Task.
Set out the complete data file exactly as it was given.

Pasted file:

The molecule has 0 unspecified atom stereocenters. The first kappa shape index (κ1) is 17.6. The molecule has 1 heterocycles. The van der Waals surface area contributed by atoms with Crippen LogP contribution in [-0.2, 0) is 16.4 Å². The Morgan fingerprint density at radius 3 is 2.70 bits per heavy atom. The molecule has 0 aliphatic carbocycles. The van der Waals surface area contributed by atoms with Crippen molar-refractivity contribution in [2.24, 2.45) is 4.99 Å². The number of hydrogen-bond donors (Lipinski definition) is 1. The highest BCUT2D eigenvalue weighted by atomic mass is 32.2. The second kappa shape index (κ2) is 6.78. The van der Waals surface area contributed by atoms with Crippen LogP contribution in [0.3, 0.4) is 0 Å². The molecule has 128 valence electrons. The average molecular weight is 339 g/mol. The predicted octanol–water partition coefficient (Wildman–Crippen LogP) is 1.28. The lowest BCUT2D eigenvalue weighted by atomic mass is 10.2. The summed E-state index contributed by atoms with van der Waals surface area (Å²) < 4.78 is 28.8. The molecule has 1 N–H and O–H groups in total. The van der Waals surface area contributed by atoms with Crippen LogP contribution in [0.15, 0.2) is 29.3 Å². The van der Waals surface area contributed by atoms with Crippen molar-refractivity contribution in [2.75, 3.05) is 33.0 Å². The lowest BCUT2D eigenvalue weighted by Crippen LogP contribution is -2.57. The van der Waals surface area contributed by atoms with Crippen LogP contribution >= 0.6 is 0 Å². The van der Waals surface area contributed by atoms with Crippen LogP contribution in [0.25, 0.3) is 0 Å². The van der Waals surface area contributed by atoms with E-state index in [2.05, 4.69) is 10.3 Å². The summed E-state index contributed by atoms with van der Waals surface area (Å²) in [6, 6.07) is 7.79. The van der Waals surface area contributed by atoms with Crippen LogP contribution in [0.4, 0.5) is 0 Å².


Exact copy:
The molecule has 0 unspecified atom stereocenters. The first kappa shape index (κ1) is 17.6. The molecule has 1 heterocycles. The van der Waals surface area contributed by atoms with Crippen LogP contribution in [-0.2, 0) is 16.4 Å². The Morgan fingerprint density at radius 3 is 2.70 bits per heavy atom. The molecule has 0 aliphatic carbocycles. The van der Waals surface area contributed by atoms with Crippen molar-refractivity contribution in [2.24, 2.45) is 4.99 Å². The number of hydrogen-bond donors (Lipinski definition) is 1. The highest BCUT2D eigenvalue weighted by atomic mass is 32.2. The second kappa shape index (κ2) is 6.78. The van der Waals surface area contributed by atoms with Crippen LogP contribution in [0.3, 0.4) is 0 Å². The molecule has 128 valence electrons. The average molecular weight is 339 g/mol. The predicted octanol–water partition coefficient (Wildman–Crippen LogP) is 1.28. The lowest BCUT2D eigenvalue weighted by atomic mass is 10.2. The summed E-state index contributed by atoms with van der Waals surface area (Å²) < 4.78 is 28.8. The molecule has 1 N–H and O–H groups in total. The van der Waals surface area contributed by atoms with Crippen LogP contribution in [0.15, 0.2) is 29.3 Å². The van der Waals surface area contributed by atoms with Crippen molar-refractivity contribution in [2.75, 3.05) is 33.0 Å². The lowest BCUT2D eigenvalue weighted by Crippen LogP contribution is -2.57. The van der Waals surface area contributed by atoms with Crippen LogP contribution >= 0.6 is 0 Å². The van der Waals surface area contributed by atoms with Crippen LogP contribution in [0.25, 0.3) is 0 Å². The van der Waals surface area contributed by atoms with E-state index in [2.05, 4.69) is 10.3 Å². The summed E-state index contributed by atoms with van der Waals surface area (Å²) in [6, 6.07) is 7.79. The van der Waals surface area contributed by atoms with Crippen LogP contribution in [0.4, 0.5) is 0 Å².